Digital Dashes for US Classic Cars: Workshop

By: Paul Tuzson

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Digital dash classic cars 1 Digital dash classic cars 1

Take your American classic into the 21st century with a more accurate digital dash. It's easy...

From Unique Cars issue #316, Sep 2010 

How to: Digital Dashes for US Classics

Apart from providing useful, even vital, information about the state of your car, instruments simply look good. They’re a sort of functional decoration and changing them can change the whole mood of a car. As an added bonus, they’re one area of a car in which good looks and practicality don’t have to be a compromise. In fact, there are endless options for combining the two factors. The digital dash is one of them.

While mainstream car manufacturers briefly flirted with digital instruments in the 1980s, the concept never really took off in factory cars.

The aftermarket is a different story, however, and digital instruments have long been popular with the hot-rod fraternity.

Dakota Digital is the most common type of instrumentation used in street cars and, aside from long-term familiarity with the brand among rodders, the company’s products are increasingly common in muscle cars.

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They’re generally described as digital dashes but the proper terminology for Dakota Digital products is vacuum fluorescent digital dashboards. Like everyone else, we’ll stick with the popular terminology.

Leo, from the Muscle Car Factory, was fitting one when we dropped in. He agreed to show us how it’s done and, in the end, it’s a pretty simple job on a ’69 Mustang, which is what we’re looking at here.

Dakota Digital produces a range of instrument clusters specifically suited to various US vehicles. That’s fine if you own an imported classic but if not, there are custom clusters that can be adapted to any car, although dash modification could be needed. Individual gauges are also available for those wanting to retain an original dash configuration. All the basic functions are covered in the clusters – speed, revs, temperature, oil pressure, volts, odometer, trip meter, fuel level – as are clocks and a compass.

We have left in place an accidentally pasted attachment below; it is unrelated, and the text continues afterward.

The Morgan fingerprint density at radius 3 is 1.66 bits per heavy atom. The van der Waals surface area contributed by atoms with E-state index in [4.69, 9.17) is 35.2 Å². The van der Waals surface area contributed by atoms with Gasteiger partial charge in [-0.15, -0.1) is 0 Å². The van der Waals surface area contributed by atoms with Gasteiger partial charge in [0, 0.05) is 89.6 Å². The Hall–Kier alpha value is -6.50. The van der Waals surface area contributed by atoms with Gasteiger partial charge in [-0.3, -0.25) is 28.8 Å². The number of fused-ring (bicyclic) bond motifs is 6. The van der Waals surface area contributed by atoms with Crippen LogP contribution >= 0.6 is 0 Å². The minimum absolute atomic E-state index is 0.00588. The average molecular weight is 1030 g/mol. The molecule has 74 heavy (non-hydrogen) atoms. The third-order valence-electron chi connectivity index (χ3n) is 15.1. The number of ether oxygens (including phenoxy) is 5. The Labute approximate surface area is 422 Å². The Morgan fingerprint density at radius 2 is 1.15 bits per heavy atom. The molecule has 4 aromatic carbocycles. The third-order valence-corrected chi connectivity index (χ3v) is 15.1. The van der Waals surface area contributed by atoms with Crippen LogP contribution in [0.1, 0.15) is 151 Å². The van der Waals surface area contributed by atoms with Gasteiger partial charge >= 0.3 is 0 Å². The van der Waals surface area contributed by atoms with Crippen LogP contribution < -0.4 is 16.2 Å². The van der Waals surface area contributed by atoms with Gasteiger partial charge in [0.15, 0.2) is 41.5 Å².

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Less common, more performance-oriented instruments like oil temperature, transmission temperature, fuel and nitrous pressure, amps, boost and vacuum, cylinder-head temperature and exhaust gas pyrometers are also available.

While digital information is precise, there are times that an analogue indication is useful, so speed and revs are indicated by bar graphs next to the numerical display.

Default units are imperial, however metric can also be displayed along with the appropriate lettering.

The gauge clusters have all the functions needed for compliance and to match expectations shaped by modern cars rather than cars of the era to which these instruments are most often fitted.

Looking at the clearly labelled connections on the control box gives a clue to this.

There’s auto and manual instrument illumination dimming, gear, shift-point and 4WD indication, provision for diesel glow-plug starting procedures, and even a connection for cruise control.

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Apart from default numerical information, scrolling messages can display info like cumulative hours of operation, distance since last service, brake fault warning, high speed and high rev recalls, even a ‘check engine’ warning.

For those interested in performance, there’s a 0-60mph timing function. In a similar vein, a quarter-mile elapsed time function is standard and the unit also logs quarter-mile terminal speed. Again, this is all standard.

Each instrument in the cluster must be calibrated before it can display accurate information. There are detailed instructions for doing so in the manual. The speedometer, for instance, can be set two ways.